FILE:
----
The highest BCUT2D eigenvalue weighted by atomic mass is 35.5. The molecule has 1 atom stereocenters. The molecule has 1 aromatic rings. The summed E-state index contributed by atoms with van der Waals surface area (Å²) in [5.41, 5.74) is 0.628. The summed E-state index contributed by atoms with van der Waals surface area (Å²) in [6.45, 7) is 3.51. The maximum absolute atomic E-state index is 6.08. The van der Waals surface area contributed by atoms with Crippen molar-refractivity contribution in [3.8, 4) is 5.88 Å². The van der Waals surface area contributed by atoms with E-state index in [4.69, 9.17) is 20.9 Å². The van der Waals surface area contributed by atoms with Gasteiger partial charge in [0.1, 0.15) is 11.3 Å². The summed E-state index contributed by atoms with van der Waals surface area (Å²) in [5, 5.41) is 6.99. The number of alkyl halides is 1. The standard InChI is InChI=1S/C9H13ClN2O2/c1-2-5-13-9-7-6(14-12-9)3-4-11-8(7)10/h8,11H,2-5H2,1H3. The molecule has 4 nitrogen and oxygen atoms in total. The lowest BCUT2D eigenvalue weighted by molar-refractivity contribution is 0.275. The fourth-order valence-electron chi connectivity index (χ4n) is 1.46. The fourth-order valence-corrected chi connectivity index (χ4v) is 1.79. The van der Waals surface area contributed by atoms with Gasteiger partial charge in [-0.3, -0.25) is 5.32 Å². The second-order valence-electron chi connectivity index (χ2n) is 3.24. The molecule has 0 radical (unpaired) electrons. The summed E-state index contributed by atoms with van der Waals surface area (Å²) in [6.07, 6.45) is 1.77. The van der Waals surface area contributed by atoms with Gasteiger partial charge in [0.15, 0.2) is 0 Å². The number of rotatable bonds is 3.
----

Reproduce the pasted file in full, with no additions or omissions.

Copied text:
The highest BCUT2D eigenvalue weighted by atomic mass is 35.5. The molecule has 1 atom stereocenters. The molecule has 1 aromatic rings. The summed E-state index contributed by atoms with van der Waals surface area (Å²) in [5.41, 5.74) is 0.628. The summed E-state index contributed by atoms with van der Waals surface area (Å²) in [6.45, 7) is 3.51. The maximum absolute atomic E-state index is 6.08. The van der Waals surface area contributed by atoms with Crippen molar-refractivity contribution in [3.8, 4) is 5.88 Å². The van der Waals surface area contributed by atoms with E-state index in [4.69, 9.17) is 20.9 Å². The van der Waals surface area contributed by atoms with Gasteiger partial charge in [0.1, 0.15) is 11.3 Å². The summed E-state index contributed by atoms with van der Waals surface area (Å²) in [5, 5.41) is 6.99. The number of alkyl halides is 1. The standard InChI is InChI=1S/C9H13ClN2O2/c1-2-5-13-9-7-6(14-12-9)3-4-11-8(7)10/h8,11H,2-5H2,1H3. The molecule has 4 nitrogen and oxygen atoms in total. The lowest BCUT2D eigenvalue weighted by molar-refractivity contribution is 0.275. The fourth-order valence-electron chi connectivity index (χ4n) is 1.46. The fourth-order valence-corrected chi connectivity index (χ4v) is 1.79. The van der Waals surface area contributed by atoms with Gasteiger partial charge in [-0.3, -0.25) is 5.32 Å². The second-order valence-electron chi connectivity index (χ2n) is 3.24. The molecule has 0 radical (unpaired) electrons. The summed E-state index contributed by atoms with van der Waals surface area (Å²) in [6.07, 6.45) is 1.77. The van der Waals surface area contributed by atoms with Gasteiger partial charge in [0.15, 0.2) is 0 Å². The number of rotatable bonds is 3.